Islamic collection opens at the V&A

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The Independent Online

The Victoria and Albert Museum's new Jameel Gallery of Islamic Art has been built with £5.4m donated by Saudi Arabian businessmen intent on increasing understanding of the Islamic world.

Visitors will see 400 treasures from the V&A's extensive collection of more than 10,000 Islamic objects from the Middle East, in a redesigned gallery replacing one created half a century ago. The project was made possible by Mohammed Jameel, president of Abdul Latif Jameel, which includes the Hartwell hotel and car businesses in the UK, and will be named the Jameel Gallery in honour of his late parents.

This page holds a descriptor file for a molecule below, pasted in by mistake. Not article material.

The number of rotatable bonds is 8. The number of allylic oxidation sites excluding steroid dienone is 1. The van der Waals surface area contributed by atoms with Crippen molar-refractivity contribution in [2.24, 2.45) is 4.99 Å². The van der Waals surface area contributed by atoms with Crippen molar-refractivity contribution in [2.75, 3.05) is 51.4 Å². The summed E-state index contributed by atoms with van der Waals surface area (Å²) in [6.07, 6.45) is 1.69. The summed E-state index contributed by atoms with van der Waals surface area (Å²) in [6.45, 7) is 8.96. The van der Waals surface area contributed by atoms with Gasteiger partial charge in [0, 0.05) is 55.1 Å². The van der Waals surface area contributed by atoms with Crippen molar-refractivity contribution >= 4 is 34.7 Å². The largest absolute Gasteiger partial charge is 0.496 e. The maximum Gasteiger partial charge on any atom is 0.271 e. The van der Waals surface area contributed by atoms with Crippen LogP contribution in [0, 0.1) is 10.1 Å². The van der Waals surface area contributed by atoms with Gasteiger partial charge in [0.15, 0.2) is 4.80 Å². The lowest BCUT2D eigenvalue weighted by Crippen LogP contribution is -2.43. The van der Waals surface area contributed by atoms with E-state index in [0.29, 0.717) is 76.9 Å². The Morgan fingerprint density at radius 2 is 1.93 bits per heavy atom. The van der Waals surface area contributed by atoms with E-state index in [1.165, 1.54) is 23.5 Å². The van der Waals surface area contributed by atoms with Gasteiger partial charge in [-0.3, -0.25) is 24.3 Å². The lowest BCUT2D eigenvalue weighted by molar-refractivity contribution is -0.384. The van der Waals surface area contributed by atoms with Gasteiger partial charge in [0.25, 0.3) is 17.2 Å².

The gallery will be formally opened today by the Prince of Wales, with representatives of Britain's Muslim communities attending. Mr Jameel, president of the company his father founded 60 years ago, said: "Our family has a keen interest in world cultures and promoting understanding between them, and a commitment to increasing understanding of the Islamic world.

Among the highlights of the collection, which the museum began in the 19th century, are the 16th-century Ardabil carpet, the world's earliest on record, commissioned by the Shah of Iran, a 1,000-year-old rock crystal ewer from Egypt made for the ruling Fatimid caliphs, and a 16th-century lamp from the Suleymaniye mosque in Istanbul.

The V&A's collection is important because it covers certain areas in great depth. It ranks in scale, size and significance along with the best museums of the world, and is particularly strong in ceramics.

The Jameel Gallery also includes art commissioned or created for and by non-Muslim minorities who lived in Islamic states.

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